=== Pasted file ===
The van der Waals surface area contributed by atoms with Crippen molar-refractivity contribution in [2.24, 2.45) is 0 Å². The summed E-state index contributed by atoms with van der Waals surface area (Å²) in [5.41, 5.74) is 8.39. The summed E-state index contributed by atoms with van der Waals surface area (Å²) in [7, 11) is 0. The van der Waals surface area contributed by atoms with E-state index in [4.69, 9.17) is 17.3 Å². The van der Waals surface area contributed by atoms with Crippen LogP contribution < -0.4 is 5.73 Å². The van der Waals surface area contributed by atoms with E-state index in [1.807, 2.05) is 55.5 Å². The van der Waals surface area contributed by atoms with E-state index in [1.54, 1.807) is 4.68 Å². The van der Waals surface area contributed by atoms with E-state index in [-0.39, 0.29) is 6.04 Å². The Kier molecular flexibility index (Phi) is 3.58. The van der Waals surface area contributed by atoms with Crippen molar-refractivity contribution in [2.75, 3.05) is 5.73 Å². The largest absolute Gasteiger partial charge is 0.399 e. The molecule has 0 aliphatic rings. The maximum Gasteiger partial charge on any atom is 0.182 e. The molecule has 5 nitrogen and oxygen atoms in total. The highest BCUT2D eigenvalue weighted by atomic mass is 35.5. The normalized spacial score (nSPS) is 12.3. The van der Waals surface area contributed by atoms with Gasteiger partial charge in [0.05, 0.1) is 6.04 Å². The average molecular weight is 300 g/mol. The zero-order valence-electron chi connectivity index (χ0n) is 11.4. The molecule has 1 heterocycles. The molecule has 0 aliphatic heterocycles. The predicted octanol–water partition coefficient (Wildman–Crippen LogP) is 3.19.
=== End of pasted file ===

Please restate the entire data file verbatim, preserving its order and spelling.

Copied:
The van der Waals surface area contributed by atoms with Crippen molar-refractivity contribution in [2.24, 2.45) is 0 Å². The summed E-state index contributed by atoms with van der Waals surface area (Å²) in [5.41, 5.74) is 8.39. The summed E-state index contributed by atoms with van der Waals surface area (Å²) in [7, 11) is 0. The van der Waals surface area contributed by atoms with E-state index in [4.69, 9.17) is 17.3 Å². The van der Waals surface area contributed by atoms with Crippen LogP contribution < -0.4 is 5.73 Å². The van der Waals surface area contributed by atoms with E-state index in [1.807, 2.05) is 55.5 Å². The van der Waals surface area contributed by atoms with E-state index in [1.54, 1.807) is 4.68 Å². The van der Waals surface area contributed by atoms with E-state index in [-0.39, 0.29) is 6.04 Å². The Kier molecular flexibility index (Phi) is 3.58. The van der Waals surface area contributed by atoms with Crippen molar-refractivity contribution in [2.75, 3.05) is 5.73 Å². The largest absolute Gasteiger partial charge is 0.399 e. The molecule has 0 aliphatic rings. The maximum Gasteiger partial charge on any atom is 0.182 e. The molecule has 5 nitrogen and oxygen atoms in total. The highest BCUT2D eigenvalue weighted by atomic mass is 35.5. The normalized spacial score (nSPS) is 12.3. The van der Waals surface area contributed by atoms with Gasteiger partial charge in [0.05, 0.1) is 6.04 Å². The average molecular weight is 300 g/mol. The zero-order valence-electron chi connectivity index (χ0n) is 11.4. The molecule has 1 heterocycles. The molecule has 0 aliphatic heterocycles. The predicted octanol–water partition coefficient (Wildman–Crippen LogP) is 3.19.